Transport injury risks in Queensland adolescents of Pacific Islander descent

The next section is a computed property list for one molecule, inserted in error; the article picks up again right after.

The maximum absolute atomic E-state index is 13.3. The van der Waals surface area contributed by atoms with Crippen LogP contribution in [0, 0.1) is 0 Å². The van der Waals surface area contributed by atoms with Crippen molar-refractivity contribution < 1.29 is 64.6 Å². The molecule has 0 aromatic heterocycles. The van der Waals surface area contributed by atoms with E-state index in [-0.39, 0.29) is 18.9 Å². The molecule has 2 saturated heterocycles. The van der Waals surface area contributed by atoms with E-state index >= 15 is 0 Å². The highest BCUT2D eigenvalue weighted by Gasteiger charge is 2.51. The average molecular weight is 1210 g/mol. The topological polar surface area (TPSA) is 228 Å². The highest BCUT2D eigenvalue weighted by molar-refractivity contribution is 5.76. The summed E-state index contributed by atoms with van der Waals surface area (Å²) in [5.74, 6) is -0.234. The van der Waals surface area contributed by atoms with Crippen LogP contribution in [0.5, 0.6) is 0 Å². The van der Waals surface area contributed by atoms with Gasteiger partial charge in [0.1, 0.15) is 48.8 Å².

Ethnicity is rarely considered in the development of injury prevention programs, despite its known impact on participation in risk behaviour. This study sought to understand engagement in transport related risk behaviours, patterns of injury and perceptions of risk among early adolescents who self-identify as being from a Pacific Islander background. In total 5 high schools throughout Queensland, Australia were recruited, of which 498 Year 9 students (13-14 years) completed questionnaires relating to their perceptions of risk and recent injury experience (specifically those transport behaviours that were medically treated and those that were not medically treated). The transport related risk behaviours captured in the survey were bicycle use, motorcycle use and passenger safety (riding with a drink driver and riding with a dangerous driver). The results are explored in terms of the prevalence of engagement in risky transport related behaviour among adolescents? of Pacific Islander background compared to others of the same age. The results of this study provide an initial insight into the target participants? perspective of risk in a road safety context as well as their experience of such behaviour and related injuries. This information may benefit future intervention programs specific to adolescents? of Pacific Islander background.